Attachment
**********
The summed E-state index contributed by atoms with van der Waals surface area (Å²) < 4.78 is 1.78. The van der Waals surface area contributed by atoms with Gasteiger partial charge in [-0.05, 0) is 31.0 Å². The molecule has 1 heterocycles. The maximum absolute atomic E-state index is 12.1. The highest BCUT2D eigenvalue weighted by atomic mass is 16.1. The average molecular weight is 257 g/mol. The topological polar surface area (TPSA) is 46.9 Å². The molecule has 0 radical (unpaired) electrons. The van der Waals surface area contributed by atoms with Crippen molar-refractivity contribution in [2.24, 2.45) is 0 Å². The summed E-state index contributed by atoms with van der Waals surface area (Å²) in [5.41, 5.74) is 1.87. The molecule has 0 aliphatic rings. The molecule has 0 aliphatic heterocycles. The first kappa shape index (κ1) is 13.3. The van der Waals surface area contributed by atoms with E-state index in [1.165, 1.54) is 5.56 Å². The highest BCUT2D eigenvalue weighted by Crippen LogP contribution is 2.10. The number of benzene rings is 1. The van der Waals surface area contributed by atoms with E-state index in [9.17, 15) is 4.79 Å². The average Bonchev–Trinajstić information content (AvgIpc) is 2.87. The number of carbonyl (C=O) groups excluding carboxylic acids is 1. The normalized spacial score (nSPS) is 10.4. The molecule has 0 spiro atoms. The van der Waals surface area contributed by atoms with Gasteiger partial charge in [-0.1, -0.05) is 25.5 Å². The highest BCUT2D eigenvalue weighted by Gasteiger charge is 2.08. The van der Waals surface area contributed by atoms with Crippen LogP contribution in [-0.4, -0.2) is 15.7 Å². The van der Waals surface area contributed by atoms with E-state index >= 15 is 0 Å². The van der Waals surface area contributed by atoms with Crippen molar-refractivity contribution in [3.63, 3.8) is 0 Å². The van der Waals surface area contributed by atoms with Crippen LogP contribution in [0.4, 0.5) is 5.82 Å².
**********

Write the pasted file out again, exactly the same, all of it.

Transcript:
The summed E-state index contributed by atoms with van der Waals surface area (Å²) < 4.78 is 1.78. The van der Waals surface area contributed by atoms with Gasteiger partial charge in [-0.05, 0) is 31.0 Å². The molecule has 1 heterocycles. The maximum absolute atomic E-state index is 12.1. The highest BCUT2D eigenvalue weighted by atomic mass is 16.1. The average molecular weight is 257 g/mol. The topological polar surface area (TPSA) is 46.9 Å². The molecule has 0 radical (unpaired) electrons. The van der Waals surface area contributed by atoms with Crippen molar-refractivity contribution in [2.24, 2.45) is 0 Å². The summed E-state index contributed by atoms with van der Waals surface area (Å²) in [5.41, 5.74) is 1.87. The molecule has 0 aliphatic rings. The molecule has 0 aliphatic heterocycles. The first kappa shape index (κ1) is 13.3. The van der Waals surface area contributed by atoms with E-state index in [1.165, 1.54) is 5.56 Å². The highest BCUT2D eigenvalue weighted by Crippen LogP contribution is 2.10. The number of benzene rings is 1. The van der Waals surface area contributed by atoms with E-state index in [9.17, 15) is 4.79 Å². The average Bonchev–Trinajstić information content (AvgIpc) is 2.87. The number of carbonyl (C=O) groups excluding carboxylic acids is 1. The normalized spacial score (nSPS) is 10.4. The molecule has 0 spiro atoms. The van der Waals surface area contributed by atoms with Gasteiger partial charge in [-0.1, -0.05) is 25.5 Å². The highest BCUT2D eigenvalue weighted by Gasteiger charge is 2.08. The van der Waals surface area contributed by atoms with Crippen LogP contribution in [-0.4, -0.2) is 15.7 Å². The van der Waals surface area contributed by atoms with E-state index >= 15 is 0 Å². The van der Waals surface area contributed by atoms with Crippen molar-refractivity contribution in [3.63, 3.8) is 0 Å². The van der Waals surface area contributed by atoms with Crippen LogP contribution in [0.4, 0.5) is 5.82 Å².